So I have to post this passage from a great essay on his work:
Some have found Murakami’s deployment of fantastical elements in his fiction to be fey or under-justified. His own reasoning about the practice, in a 2004 Paris Review interview with John Wray, is revealing: “We are living in a fake world; we are watching fake evening news. We are fighting a fake war. Our government is fake. But we find reality in this fake world. So our stories are the same; we are walking through fake scenes, but ourselves, as we walk through these scenes, are real. The situation is real, in the sense that it’s a commitment, it’s a true relationship.” So, too, in Murakami’s novels, events might be unnatural and outré, but the characters are as human as possible. Murakami achieves this in two ways: first, by an unrushed, tender cataloguing of small daily action (preparing “steaming food”), and second, by the lovingly humorous imagining of his characters’ inner chatter. Here is Aomame, in a moment of downtime: “That was the most she could get herself to do — stare at the ceiling. Not that the ceiling had anything of interest about it. But she couldn’t complain. Ceilings weren’t put on rooms to amuse people.”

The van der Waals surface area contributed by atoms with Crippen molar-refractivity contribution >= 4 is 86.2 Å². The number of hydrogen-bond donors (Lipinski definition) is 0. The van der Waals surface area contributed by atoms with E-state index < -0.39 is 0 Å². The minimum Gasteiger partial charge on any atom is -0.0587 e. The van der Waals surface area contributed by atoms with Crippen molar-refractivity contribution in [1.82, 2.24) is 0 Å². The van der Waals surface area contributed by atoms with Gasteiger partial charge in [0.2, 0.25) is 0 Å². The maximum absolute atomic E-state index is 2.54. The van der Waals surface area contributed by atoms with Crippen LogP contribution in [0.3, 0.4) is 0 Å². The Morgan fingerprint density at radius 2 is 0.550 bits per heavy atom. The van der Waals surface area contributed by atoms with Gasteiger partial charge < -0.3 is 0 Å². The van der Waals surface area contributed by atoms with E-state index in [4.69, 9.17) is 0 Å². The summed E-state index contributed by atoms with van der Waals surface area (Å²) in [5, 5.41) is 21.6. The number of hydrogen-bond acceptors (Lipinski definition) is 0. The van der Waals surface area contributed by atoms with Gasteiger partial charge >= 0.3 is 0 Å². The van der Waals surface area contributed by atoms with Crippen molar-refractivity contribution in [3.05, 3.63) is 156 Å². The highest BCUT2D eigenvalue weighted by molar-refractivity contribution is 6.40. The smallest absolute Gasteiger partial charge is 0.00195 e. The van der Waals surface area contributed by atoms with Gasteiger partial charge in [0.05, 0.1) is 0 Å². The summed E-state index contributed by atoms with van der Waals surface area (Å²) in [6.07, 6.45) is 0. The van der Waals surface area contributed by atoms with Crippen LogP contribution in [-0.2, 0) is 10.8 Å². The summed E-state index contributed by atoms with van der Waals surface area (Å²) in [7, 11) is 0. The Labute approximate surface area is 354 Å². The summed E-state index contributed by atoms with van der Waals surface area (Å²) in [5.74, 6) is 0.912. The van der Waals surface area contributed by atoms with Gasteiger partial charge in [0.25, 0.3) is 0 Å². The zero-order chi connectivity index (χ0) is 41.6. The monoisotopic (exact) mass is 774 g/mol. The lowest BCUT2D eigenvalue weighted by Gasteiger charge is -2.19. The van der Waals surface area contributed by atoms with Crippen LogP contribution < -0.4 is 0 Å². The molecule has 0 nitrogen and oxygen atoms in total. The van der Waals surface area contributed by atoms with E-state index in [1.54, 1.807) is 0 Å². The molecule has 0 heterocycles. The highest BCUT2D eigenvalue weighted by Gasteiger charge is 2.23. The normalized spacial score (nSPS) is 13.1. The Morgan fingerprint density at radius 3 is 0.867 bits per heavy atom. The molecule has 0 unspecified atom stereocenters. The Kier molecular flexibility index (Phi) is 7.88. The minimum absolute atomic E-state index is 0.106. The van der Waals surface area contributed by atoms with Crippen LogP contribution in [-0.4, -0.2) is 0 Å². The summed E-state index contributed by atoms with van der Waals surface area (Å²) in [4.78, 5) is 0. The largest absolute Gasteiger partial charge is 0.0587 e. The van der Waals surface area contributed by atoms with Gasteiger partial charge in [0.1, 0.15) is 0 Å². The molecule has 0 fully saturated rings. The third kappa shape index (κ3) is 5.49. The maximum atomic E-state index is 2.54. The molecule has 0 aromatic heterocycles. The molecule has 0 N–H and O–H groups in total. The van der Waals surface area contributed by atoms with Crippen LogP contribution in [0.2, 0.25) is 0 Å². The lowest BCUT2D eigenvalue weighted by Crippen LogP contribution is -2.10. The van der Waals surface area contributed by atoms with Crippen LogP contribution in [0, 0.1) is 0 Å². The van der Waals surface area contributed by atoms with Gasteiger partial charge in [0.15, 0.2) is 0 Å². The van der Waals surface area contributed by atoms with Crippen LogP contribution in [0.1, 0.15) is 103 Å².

Compare to my post from a month ago on Scott Pilgrim:
The fascinating thing about the graphic novels, though, is that while the formal elements are completely artificial, the content — i.e., the characters and their inner journeys — feels real. Scott and Ramona awkwardly date, they fall in love, fight, split, and get back together as they learn to be a couple, while at the same time their friends have their own challenges and breakthroughs. Mixed in with the surreal plot points are ordinary slice-of-life scenes where the characters do things like grabbing burgers and building bonfires on the beach.